I’m sure we would all love to live close to our workplace and cut out the daily commute, but many companies in Dublin are based in industrial areas or high-priced rental zones, such as the city centre, so it seems you may have to accept a bit of a commute.

Some factors to keep in mind when considering renting in Dublin are that the Northside (North of the Liffey) tends to be cheaper than the Southside. You might also want to consider living on the outskirts or even outside Dublin because public transport and traffic in Dublin is not the best.

Limited to a handful of packed trams and buses, with no speedy underground, your best option might be to look at areas that connect to where you need to be via the DART (Dublin Area Rapid Transport system) trains or other trains. That way you could hop over traffic and most probably spend less time commuting.

Factors to consider when looking for a place to rent

Although you may have your own personal take on what you would like in a home, invariably the four most important factors to consider when on the hunt for a home are:

  1. Cost
  2. Location
  3. Finish
  4. Space

It’s best to have a clear concept of what you need from these four areas before you start hunting for a house to avoid wandering down the garden path and ending up with a property that doesn’t suit your needs.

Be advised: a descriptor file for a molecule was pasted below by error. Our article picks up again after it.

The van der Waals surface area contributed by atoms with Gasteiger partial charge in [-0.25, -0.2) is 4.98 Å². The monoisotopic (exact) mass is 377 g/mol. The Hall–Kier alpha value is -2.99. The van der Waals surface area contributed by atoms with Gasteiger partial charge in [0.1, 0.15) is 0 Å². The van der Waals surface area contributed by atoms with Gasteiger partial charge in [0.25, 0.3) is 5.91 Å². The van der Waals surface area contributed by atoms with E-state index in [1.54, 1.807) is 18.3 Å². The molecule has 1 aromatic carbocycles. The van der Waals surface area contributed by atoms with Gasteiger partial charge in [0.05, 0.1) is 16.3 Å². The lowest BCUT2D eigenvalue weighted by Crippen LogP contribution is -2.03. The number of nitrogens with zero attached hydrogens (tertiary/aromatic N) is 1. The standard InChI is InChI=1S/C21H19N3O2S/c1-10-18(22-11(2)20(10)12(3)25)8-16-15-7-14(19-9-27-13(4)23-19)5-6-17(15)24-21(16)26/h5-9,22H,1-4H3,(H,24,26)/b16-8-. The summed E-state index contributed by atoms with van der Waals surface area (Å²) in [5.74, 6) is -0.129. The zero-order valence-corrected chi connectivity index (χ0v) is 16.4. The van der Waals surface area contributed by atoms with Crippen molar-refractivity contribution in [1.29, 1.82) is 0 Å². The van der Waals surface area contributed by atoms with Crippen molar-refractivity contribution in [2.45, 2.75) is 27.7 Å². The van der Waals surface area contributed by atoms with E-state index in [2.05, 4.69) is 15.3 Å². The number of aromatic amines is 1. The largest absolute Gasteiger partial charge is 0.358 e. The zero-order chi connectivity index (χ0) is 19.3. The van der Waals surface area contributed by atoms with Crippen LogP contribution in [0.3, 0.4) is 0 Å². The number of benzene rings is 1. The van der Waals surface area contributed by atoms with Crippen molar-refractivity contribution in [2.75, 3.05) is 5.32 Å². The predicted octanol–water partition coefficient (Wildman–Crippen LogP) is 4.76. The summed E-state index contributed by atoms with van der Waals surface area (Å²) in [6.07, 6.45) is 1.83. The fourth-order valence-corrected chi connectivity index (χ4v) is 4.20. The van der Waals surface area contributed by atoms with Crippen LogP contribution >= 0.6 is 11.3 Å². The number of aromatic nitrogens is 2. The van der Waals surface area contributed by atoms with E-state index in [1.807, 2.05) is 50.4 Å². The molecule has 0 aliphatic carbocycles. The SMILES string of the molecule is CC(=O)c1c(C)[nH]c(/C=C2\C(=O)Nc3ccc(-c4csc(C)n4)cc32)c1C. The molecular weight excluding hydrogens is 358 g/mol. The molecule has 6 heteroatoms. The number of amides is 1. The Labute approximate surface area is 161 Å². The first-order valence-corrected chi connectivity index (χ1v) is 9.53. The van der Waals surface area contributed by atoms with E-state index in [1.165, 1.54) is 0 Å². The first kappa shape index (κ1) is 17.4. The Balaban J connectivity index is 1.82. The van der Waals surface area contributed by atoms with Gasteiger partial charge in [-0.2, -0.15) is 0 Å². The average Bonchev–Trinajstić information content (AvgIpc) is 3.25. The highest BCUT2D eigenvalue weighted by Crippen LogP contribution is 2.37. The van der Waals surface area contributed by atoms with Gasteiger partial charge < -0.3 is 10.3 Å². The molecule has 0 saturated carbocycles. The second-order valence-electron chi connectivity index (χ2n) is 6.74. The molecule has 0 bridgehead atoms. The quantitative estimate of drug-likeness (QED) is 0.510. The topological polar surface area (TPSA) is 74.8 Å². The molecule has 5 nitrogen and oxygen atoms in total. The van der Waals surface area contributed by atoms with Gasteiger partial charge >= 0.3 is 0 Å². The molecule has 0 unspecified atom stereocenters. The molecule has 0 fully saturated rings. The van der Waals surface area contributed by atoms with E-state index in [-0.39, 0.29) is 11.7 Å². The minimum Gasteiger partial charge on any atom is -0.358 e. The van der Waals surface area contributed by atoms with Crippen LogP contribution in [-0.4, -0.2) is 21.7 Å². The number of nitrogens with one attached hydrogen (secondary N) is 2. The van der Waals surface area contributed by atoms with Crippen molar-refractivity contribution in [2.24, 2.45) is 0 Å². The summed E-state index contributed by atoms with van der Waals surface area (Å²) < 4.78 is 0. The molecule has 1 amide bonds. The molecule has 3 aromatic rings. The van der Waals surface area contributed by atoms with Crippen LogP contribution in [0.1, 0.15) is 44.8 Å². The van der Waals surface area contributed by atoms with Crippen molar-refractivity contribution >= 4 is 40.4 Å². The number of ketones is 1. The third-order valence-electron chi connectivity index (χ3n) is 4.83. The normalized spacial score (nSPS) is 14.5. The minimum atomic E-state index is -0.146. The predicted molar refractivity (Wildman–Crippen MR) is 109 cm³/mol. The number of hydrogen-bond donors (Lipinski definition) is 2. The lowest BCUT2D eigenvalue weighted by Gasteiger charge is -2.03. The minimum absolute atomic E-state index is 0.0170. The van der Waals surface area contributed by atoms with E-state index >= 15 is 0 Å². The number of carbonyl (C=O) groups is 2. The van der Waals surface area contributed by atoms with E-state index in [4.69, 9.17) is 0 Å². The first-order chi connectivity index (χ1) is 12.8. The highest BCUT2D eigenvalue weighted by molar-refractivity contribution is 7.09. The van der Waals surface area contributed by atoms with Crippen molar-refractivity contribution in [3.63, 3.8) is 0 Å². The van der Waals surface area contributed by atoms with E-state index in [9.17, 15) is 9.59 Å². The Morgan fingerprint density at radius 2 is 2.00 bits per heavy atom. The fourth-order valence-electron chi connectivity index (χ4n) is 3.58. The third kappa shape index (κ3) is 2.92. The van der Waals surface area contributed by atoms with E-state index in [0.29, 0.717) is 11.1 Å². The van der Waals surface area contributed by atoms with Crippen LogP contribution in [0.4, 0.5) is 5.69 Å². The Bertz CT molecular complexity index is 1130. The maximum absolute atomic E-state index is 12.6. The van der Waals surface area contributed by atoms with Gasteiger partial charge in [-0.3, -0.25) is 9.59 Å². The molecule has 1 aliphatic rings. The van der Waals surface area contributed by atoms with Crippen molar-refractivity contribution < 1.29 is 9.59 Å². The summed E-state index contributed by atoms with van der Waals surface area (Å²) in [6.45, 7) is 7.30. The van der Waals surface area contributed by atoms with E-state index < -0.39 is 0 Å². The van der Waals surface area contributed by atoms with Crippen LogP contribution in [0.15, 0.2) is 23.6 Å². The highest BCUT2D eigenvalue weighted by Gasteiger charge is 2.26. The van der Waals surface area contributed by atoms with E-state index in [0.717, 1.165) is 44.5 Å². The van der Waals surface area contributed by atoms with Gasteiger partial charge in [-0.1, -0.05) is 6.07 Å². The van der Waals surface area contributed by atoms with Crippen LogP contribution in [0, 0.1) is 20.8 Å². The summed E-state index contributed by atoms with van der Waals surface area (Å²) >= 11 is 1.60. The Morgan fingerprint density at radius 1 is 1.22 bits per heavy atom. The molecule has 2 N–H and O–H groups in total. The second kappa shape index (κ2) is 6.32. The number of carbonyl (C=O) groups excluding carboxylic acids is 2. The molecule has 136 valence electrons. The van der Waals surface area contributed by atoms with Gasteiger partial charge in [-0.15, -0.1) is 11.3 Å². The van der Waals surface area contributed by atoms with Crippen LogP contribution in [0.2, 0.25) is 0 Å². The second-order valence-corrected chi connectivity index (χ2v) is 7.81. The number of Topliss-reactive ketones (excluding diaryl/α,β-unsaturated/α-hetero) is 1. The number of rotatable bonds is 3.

a bag of money and several coins

There is no getting around it - you’re going to have to sit down and examine your finances and design a budget for renting. Previous enshrined financial advice promoted the idea that you should spend 30% of your income on housing. While it’s a good rule of thumb, it isn’t always the way to go and here is why.

If you have a high income, for example, €100,000 a year, you may not actually want to spend €30,000 on rent. If you are on a low income, for example, the 2019 national minimum wage of 19,874, spending 30% of your income would leave you with €1159 a month to live on, which may not be enough, depending on your personal situation.

This is why it’s important you sit down and accurately assess how much money you need to live on and figure out the maximum amount you could spend on rent. Is it more or less than 30%? Take it as your absolute limit for rent, and don’t forget to include extras such as concierge service, television licenses, bin fees etc.


As with our advice for renting in Dublin, try not to tie yourself down to just one or two neighbourhoods and consider surrounding areas as well as places that are well-connected for commuting purposes.